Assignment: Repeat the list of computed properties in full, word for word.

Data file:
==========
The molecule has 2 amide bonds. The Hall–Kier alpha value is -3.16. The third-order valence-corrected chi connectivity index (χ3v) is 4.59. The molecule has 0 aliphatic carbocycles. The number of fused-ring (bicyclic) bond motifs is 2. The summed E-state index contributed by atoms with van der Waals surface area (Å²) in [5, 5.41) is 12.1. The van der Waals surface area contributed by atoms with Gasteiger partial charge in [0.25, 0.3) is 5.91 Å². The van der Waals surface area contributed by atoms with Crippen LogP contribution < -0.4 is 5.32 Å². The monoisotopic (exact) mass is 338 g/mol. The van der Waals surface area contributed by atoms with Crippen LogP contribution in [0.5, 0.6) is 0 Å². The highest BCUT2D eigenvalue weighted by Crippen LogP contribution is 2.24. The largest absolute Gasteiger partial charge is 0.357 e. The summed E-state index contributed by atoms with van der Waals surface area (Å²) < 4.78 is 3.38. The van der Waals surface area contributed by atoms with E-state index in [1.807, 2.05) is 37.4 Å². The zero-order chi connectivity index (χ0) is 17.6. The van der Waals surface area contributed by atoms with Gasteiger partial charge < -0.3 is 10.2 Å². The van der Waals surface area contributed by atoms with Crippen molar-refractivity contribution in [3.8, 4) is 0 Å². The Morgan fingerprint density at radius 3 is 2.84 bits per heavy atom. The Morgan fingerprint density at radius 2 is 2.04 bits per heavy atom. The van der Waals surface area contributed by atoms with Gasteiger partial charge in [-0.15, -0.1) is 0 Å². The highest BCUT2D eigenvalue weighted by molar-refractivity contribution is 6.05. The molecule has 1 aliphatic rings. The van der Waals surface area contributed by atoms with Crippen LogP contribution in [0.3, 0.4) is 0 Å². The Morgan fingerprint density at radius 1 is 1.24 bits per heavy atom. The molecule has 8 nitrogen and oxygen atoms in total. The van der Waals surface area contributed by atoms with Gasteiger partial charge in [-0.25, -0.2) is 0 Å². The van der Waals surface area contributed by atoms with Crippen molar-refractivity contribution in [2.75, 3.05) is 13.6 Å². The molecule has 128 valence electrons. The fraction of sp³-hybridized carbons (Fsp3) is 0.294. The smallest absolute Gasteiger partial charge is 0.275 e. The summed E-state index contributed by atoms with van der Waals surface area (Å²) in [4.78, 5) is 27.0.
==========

The molecule has 2 amide bonds. The Hall–Kier alpha value is -3.16. The third-order valence-corrected chi connectivity index (χ3v) is 4.59. The molecule has 0 aliphatic carbocycles. The number of fused-ring (bicyclic) bond motifs is 2. The summed E-state index contributed by atoms with van der Waals surface area (Å²) in [5, 5.41) is 12.1. The van der Waals surface area contributed by atoms with Gasteiger partial charge in [0.25, 0.3) is 5.91 Å². The van der Waals surface area contributed by atoms with Crippen LogP contribution < -0.4 is 5.32 Å². The monoisotopic (exact) mass is 338 g/mol. The van der Waals surface area contributed by atoms with Crippen LogP contribution in [0.5, 0.6) is 0 Å². The highest BCUT2D eigenvalue weighted by Crippen LogP contribution is 2.24. The largest absolute Gasteiger partial charge is 0.357 e. The summed E-state index contributed by atoms with van der Waals surface area (Å²) < 4.78 is 3.38. The van der Waals surface area contributed by atoms with E-state index in [1.807, 2.05) is 37.4 Å². The zero-order chi connectivity index (χ0) is 17.6. The van der Waals surface area contributed by atoms with Gasteiger partial charge < -0.3 is 10.2 Å². The van der Waals surface area contributed by atoms with Crippen molar-refractivity contribution in [3.8, 4) is 0 Å². The Morgan fingerprint density at radius 3 is 2.84 bits per heavy atom. The Morgan fingerprint density at radius 2 is 2.04 bits per heavy atom. The van der Waals surface area contributed by atoms with Gasteiger partial charge in [-0.15, -0.1) is 0 Å². The highest BCUT2D eigenvalue weighted by molar-refractivity contribution is 6.05. The molecule has 1 aliphatic rings. The van der Waals surface area contributed by atoms with Crippen LogP contribution in [0.3, 0.4) is 0 Å². The Morgan fingerprint density at radius 1 is 1.24 bits per heavy atom. The molecule has 8 nitrogen and oxygen atoms in total. The van der Waals surface area contributed by atoms with Gasteiger partial charge in [-0.25, -0.2) is 0 Å². The van der Waals surface area contributed by atoms with Crippen molar-refractivity contribution in [2.75, 3.05) is 13.6 Å². The molecule has 128 valence electrons. The fraction of sp³-hybridized carbons (Fsp3) is 0.294. The smallest absolute Gasteiger partial charge is 0.275 e. The summed E-state index contributed by atoms with van der Waals surface area (Å²) in [4.78, 5) is 27.0.